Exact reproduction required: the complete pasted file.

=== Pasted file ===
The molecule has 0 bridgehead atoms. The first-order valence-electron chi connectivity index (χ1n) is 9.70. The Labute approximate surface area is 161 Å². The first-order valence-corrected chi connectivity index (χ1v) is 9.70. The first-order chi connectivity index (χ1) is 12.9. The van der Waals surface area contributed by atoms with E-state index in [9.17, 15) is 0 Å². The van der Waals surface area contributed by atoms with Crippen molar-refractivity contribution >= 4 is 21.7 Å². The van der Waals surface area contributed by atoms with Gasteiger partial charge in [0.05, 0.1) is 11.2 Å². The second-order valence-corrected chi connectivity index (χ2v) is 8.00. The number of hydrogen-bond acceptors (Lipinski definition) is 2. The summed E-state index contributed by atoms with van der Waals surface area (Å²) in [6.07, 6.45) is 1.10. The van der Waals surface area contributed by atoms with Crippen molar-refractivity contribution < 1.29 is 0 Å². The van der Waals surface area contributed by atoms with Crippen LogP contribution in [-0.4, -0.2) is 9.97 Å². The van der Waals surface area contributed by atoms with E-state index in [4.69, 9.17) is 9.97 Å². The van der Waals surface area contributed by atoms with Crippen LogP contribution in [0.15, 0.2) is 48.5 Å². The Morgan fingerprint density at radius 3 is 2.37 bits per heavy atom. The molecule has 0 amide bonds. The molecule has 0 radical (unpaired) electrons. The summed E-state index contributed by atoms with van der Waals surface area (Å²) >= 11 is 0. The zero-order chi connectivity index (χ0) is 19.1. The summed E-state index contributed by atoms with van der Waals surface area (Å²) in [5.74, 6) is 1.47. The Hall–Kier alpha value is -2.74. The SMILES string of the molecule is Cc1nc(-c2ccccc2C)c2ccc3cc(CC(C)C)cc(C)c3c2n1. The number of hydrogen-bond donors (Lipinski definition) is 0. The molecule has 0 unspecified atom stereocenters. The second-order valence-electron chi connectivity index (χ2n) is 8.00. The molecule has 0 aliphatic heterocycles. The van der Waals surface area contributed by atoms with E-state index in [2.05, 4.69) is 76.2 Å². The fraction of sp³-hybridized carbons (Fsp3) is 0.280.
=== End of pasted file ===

The molecule has 0 bridgehead atoms. The first-order valence-electron chi connectivity index (χ1n) is 9.70. The Labute approximate surface area is 161 Å². The first-order valence-corrected chi connectivity index (χ1v) is 9.70. The first-order chi connectivity index (χ1) is 12.9. The van der Waals surface area contributed by atoms with E-state index in [9.17, 15) is 0 Å². The van der Waals surface area contributed by atoms with Crippen molar-refractivity contribution >= 4 is 21.7 Å². The van der Waals surface area contributed by atoms with Gasteiger partial charge in [0.05, 0.1) is 11.2 Å². The second-order valence-corrected chi connectivity index (χ2v) is 8.00. The number of hydrogen-bond acceptors (Lipinski definition) is 2. The summed E-state index contributed by atoms with van der Waals surface area (Å²) in [6.07, 6.45) is 1.10. The van der Waals surface area contributed by atoms with Crippen molar-refractivity contribution < 1.29 is 0 Å². The van der Waals surface area contributed by atoms with Crippen LogP contribution in [-0.4, -0.2) is 9.97 Å². The van der Waals surface area contributed by atoms with E-state index in [4.69, 9.17) is 9.97 Å². The van der Waals surface area contributed by atoms with Crippen LogP contribution in [0.15, 0.2) is 48.5 Å². The Morgan fingerprint density at radius 3 is 2.37 bits per heavy atom. The molecule has 0 amide bonds. The molecule has 0 radical (unpaired) electrons. The summed E-state index contributed by atoms with van der Waals surface area (Å²) >= 11 is 0. The zero-order chi connectivity index (χ0) is 19.1. The summed E-state index contributed by atoms with van der Waals surface area (Å²) in [5.74, 6) is 1.47. The Hall–Kier alpha value is -2.74. The SMILES string of the molecule is Cc1nc(-c2ccccc2C)c2ccc3cc(CC(C)C)cc(C)c3c2n1. The number of hydrogen-bond donors (Lipinski definition) is 0. The molecule has 0 unspecified atom stereocenters. The second-order valence-electron chi connectivity index (χ2n) is 8.00. The molecule has 0 aliphatic heterocycles. The van der Waals surface area contributed by atoms with E-state index in [2.05, 4.69) is 76.2 Å². The fraction of sp³-hybridized carbons (Fsp3) is 0.280.